Culminating a multi-year legal battle with the US Army, Captain Simratpal Singh has won the right to wear his beard and turban while serving in the US Army. Upon joining West Point in 2006, Singh — a lifelong Sikh — was dismayed to learn that the military was hostile to the idea of religious accommodation for his faith. NBC News reports that since 1981 when the US Army instituted stricter grooming standards, only three Sikh American officers have ever received religious accommodations for their articles of faith.
As a cadet, Singh filed repeatedly for a religious accommodation for his beard and turban, and was denied each time. Finally, Singh made the heartbreaking decision to shave his beard — an act Singh says he immediately regretted, but felt was necessary in order to continue his military service. Singh went on to become a highly decorated Army Ranger who distinguished himself on harrowing missions in Afghanistan’s Kandahar Province helping to disarm IEDs, and in training exercises with the South Korean Army.
In 2015, Singh began work with The Sikh Coalition to once again file for his own religious accommodation from the Army to permit his articles of faith.
Sikh Americans should not have to make the impossible choice between observing their faith and doing the routine and not-so-routine things — like boarding an airplane or going out to the movies or serving in the military — that non-Sikhs do every day without harassment. Yet, we live in a world where Sikhs find themselves the victims of religious intolerance, bullying and even heinous violence simply for displaying articles of their faith on their person.
In Sikhism, observers wear several articles of faith on their person, including a wooden comb, an iron bracelet,a small ceremonial dagger, and unshorn hair wrapped in a turban. However, over the last several years, Sikh Americans have found their articles of faith targeted by local bans. The Sikh Kirpan — a small blade typically no more than 5 inches in length, roughly the size of a large Swiss Army knife — is selectively disallowed everywhere from the Canadian legislature to American movie theatres. Meanwhile, Sikhs worldwide have also found themselves harassed for their turbans: last month, Sikh American actor Waris Ahluwalia (The Grand Budapest Hotel) was banned from flying home to New York from Mexico City after he refused to allow the TSA to remove his turban for inspection.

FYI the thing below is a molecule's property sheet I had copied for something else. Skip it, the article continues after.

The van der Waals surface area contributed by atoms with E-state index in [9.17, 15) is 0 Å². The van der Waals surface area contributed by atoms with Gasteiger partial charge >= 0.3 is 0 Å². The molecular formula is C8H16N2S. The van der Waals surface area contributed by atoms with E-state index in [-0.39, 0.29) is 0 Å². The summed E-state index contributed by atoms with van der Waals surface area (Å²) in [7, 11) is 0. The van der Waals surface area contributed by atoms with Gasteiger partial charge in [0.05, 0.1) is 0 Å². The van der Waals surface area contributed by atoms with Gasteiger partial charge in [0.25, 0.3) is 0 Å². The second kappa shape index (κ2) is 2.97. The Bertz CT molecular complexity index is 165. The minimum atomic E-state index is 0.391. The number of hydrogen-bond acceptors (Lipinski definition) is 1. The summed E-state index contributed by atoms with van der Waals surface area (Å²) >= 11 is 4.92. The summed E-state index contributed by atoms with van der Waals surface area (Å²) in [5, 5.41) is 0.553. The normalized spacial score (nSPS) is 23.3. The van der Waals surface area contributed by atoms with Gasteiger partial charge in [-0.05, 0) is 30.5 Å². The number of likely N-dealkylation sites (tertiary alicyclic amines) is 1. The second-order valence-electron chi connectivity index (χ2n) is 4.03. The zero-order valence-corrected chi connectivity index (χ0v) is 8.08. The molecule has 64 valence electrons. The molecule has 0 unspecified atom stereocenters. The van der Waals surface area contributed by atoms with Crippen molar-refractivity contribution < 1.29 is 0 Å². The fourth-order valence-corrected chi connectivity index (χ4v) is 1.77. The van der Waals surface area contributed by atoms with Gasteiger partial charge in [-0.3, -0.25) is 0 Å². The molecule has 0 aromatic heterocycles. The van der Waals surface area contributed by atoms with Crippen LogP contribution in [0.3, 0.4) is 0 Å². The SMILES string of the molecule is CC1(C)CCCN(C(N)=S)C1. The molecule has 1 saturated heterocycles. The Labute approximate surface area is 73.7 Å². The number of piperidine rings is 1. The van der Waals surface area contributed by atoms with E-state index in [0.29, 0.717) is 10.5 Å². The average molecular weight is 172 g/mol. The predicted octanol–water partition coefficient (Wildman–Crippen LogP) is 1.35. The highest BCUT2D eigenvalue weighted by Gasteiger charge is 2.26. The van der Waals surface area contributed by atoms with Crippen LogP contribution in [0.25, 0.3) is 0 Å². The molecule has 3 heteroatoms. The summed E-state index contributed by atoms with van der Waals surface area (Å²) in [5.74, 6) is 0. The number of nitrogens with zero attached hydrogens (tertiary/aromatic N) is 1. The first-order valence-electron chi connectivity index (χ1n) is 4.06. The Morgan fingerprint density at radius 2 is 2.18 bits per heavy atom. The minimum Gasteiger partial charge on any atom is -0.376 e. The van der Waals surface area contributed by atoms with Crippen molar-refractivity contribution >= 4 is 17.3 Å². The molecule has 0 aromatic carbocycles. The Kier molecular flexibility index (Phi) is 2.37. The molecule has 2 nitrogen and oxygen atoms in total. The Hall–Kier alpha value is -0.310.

Similarly, the US Army initially continued their refusal to allow Singh to serve with his beard and turban intact, even though the Army says it “places a high value on the rights of Soldiers to observe tenets of their respective religions” and has historically permitted the wearing of other religious articles of faith. Instead, the Army delayed responding to Singh’s request, even after 27 retired US Army generals joined an open letter calling for the US Army to grant Sikhs this right. Only in December did the Army relent, at last granting Singh a temporary accommodation contingent upon subjecting Singh to an unprecedented -barrage of testing. The broad extent of those tests were ruled last month to be discriminatory and unlawful, and yesterday the US Army relented and made Singh’s temporary accommodation essentially permanent.
Singh reacted to the decision, saying:
“My military service continues to fulfill a lifelong dream. My faith, like many of the soldiers I work with, is an integral part of who I am. I am thankful that I no longer have to make the choice between faith and service to our nation.”
Although a major victory that estbalishes important modern precedent for Sikh Americans in the military, Singh’s decision only grants permission for himself. Currently, three other Sikh Americans — Specialist Kanwar Singh, Specialist Harpal Singh and Private Arjan Singh Ghotra — have worked with the Sikh Coalition to file a federal anti-discrimination lawsuit seeking their own right to wear their articles of faith as active soldiers. Each is seeking the right to maintain their beard and turban through Basic Combat Training.
“We would like the opportunity, like every other American, to proudly serve,” said SPC Kanwar Singh, who enlisted in the Massachusetts Army National Guard. “I look forward to joining my battalion for training and making the diverse state of Massachusetts proud.”
The outcome of that federal lawsuit is still pending. If you would like to support these efforts, head over to The Sikh Coalition for more information and to donate.